Monday, May 24, 2010

Chicago Fed Index At Highest Level Since 2006

"Led by continued improvements in production- and employment-related indicators, the Chicago Fed National Activity Index increased to +0.29 in April, up from +0.13 in March. April marked the highest level of the index since December 2006 and the third time in the past four months that the index indicated above-average economic activity. Three of the four broad categories of indicators that make up the index made positive contributions in April, while the consumption and housing category made the lone negative contribution.

The index’s three-month moving average, CFNAI-MA3, increased to –0.03 in April from –0.09 in March, reaching its highest level since February 2007. April’s CFNAI-MA3 suggests that growth in national economic activity was very near its historical trend. With the index still slightly below trend, there remains some economic slack, suggesting subdued inflationary pressure from economic activity over the coming year."

MP: More evidence here of the ongoing V-shaped economic recovery. 


At 5/24/2010 8:59 AM, Anonymous morganovich said...

from the release:

"April’s CFNAI-MA3 suggests
that growth in national economic activity was very near its historical trend. With the index still
slightly below trend, there remains some economic slack"

performance slightly below trend after such a steep decline is a sign of a tepid recovery, not a "v" shape.

a "v" shape would have well above trend growth as we made up the massively below growth readings.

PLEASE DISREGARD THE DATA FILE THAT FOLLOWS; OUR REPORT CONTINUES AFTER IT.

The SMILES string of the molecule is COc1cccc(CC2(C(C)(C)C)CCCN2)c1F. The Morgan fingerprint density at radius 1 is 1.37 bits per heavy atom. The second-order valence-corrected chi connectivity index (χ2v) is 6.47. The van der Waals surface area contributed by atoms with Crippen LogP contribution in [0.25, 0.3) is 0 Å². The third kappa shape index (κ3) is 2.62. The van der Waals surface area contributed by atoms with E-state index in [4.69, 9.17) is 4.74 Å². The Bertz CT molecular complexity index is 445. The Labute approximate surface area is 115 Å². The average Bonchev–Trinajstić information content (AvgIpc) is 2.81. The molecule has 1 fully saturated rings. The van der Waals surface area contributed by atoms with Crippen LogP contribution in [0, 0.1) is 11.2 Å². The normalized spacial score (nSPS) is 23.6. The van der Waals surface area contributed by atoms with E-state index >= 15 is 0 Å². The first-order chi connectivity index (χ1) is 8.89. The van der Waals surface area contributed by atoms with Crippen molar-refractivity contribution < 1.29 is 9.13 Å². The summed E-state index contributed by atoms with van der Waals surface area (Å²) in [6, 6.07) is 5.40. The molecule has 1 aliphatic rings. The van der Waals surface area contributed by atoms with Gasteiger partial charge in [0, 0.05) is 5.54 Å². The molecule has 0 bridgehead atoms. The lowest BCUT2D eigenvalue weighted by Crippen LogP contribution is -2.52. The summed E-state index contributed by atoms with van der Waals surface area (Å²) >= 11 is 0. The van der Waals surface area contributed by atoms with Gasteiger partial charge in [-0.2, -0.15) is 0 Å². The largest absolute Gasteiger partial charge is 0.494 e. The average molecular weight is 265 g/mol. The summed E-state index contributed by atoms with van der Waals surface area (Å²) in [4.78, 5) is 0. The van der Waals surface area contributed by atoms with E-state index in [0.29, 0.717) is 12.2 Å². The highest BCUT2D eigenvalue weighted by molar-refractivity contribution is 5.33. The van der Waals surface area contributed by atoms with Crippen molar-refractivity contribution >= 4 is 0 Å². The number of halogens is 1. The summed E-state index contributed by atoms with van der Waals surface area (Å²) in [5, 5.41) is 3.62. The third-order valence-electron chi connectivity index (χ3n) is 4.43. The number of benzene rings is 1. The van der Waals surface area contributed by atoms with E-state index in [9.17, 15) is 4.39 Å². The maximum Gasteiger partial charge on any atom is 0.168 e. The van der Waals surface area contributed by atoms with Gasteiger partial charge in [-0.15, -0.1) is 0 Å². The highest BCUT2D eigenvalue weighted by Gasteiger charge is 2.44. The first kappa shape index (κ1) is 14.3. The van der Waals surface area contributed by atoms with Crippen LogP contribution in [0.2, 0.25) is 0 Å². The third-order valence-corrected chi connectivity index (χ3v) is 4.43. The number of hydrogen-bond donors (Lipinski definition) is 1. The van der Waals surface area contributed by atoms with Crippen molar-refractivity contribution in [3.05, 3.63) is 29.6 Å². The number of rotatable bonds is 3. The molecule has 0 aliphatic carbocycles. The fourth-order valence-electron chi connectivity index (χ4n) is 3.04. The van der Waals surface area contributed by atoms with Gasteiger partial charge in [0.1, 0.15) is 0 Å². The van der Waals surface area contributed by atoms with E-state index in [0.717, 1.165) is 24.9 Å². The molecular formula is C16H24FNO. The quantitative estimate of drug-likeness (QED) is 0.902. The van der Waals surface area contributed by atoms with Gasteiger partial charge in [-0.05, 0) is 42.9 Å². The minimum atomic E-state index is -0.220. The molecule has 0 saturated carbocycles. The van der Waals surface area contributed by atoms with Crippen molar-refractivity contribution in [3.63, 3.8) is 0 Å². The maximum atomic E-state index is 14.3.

looking at % charts like they are actual values can be very misleading.

a move from 0 to -4 then back to 0 is not a sign of recovery, it's a sign of stabilization at a lower level.

only above 0 has recovery even begun. don't mistake the shape of the derivative curve (dy/dx) of a number with the shape of the underlying value.

At 5/24/2010 9:51 AM, Anonymous gettingrational said...

V as in V for Victory over delusional economic status!

Less Consumption and more Manufacturing with resultant higher employment. Let us hope that Exports and Capital Expenditures are the reason. This trend is our friend.

At 5/24/2010 11:28 AM, Blogger Benjamin Cole said...

Die, recession, die, die, die!

At 5/24/2010 3:18 PM, Anonymous morganovich said...

Libor-OIS spreads starting to really accelerate. libor has essentially doubled in 2 months. (albeit still at low rates), but TED gap accelerating and now 6 points over the 30 LT avg which stresses bank balance sheets.

that's going to be a stiff headwind for a recovery.

credit is tightening and money supply is nearing (or already in the case of m3) contraction.

these are not the sorts of signs you see in a robust recovery.

these are signs of a flight to safety.

At 5/24/2010 3:21 PM, Blogger Mark J. Perry said...

Morganovich: Beware of economic-hypochondria."

At 5/24/2010 4:23 PM, Anonymous morganovich said...

dr perry-

good advice. there are certainly loads of perma-bears out there, and you can always find a few stats to make either side of the economic case.